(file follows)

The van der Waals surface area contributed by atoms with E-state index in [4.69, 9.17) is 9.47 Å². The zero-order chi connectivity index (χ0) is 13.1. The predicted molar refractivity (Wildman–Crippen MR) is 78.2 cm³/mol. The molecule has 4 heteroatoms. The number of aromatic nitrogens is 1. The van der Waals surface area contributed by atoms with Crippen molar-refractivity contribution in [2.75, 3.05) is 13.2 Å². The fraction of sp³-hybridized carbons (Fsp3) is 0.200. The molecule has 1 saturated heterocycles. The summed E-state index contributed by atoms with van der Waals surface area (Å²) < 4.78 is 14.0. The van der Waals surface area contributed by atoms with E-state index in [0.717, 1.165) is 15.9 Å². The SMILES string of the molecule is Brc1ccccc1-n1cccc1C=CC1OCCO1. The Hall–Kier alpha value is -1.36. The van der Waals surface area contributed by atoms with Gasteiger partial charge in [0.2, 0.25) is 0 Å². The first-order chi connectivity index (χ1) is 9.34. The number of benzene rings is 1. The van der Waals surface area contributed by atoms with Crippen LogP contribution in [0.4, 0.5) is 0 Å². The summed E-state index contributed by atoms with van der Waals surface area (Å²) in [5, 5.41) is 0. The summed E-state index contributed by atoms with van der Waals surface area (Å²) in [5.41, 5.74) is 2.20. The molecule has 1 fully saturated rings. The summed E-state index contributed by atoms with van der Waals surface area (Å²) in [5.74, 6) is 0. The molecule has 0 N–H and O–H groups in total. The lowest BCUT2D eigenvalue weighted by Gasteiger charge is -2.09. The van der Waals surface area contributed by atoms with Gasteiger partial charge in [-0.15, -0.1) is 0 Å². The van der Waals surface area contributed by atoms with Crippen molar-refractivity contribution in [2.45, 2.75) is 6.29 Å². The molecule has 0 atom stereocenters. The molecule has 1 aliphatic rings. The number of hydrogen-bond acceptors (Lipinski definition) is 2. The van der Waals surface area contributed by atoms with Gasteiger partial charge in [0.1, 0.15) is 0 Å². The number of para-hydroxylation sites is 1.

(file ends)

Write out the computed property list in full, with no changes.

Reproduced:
The van der Waals surface area contributed by atoms with E-state index in [4.69, 9.17) is 9.47 Å². The zero-order chi connectivity index (χ0) is 13.1. The predicted molar refractivity (Wildman–Crippen MR) is 78.2 cm³/mol. The molecule has 4 heteroatoms. The number of aromatic nitrogens is 1. The van der Waals surface area contributed by atoms with Crippen molar-refractivity contribution in [2.75, 3.05) is 13.2 Å². The fraction of sp³-hybridized carbons (Fsp3) is 0.200. The molecule has 1 saturated heterocycles. The summed E-state index contributed by atoms with van der Waals surface area (Å²) < 4.78 is 14.0. The van der Waals surface area contributed by atoms with E-state index in [0.717, 1.165) is 15.9 Å². The SMILES string of the molecule is Brc1ccccc1-n1cccc1C=CC1OCCO1. The Hall–Kier alpha value is -1.36. The van der Waals surface area contributed by atoms with Gasteiger partial charge in [0.2, 0.25) is 0 Å². The first-order chi connectivity index (χ1) is 9.34. The number of benzene rings is 1. The van der Waals surface area contributed by atoms with Crippen LogP contribution in [0.4, 0.5) is 0 Å². The summed E-state index contributed by atoms with van der Waals surface area (Å²) in [5, 5.41) is 0. The summed E-state index contributed by atoms with van der Waals surface area (Å²) in [5.41, 5.74) is 2.20. The molecule has 1 fully saturated rings. The summed E-state index contributed by atoms with van der Waals surface area (Å²) in [5.74, 6) is 0. The molecule has 0 N–H and O–H groups in total. The lowest BCUT2D eigenvalue weighted by Gasteiger charge is -2.09. The van der Waals surface area contributed by atoms with Gasteiger partial charge in [-0.15, -0.1) is 0 Å². The van der Waals surface area contributed by atoms with Crippen molar-refractivity contribution in [2.45, 2.75) is 6.29 Å². The molecule has 0 atom stereocenters. The molecule has 1 aliphatic rings. The number of hydrogen-bond acceptors (Lipinski definition) is 2. The van der Waals surface area contributed by atoms with Gasteiger partial charge in [0.1, 0.15) is 0 Å². The number of para-hydroxylation sites is 1.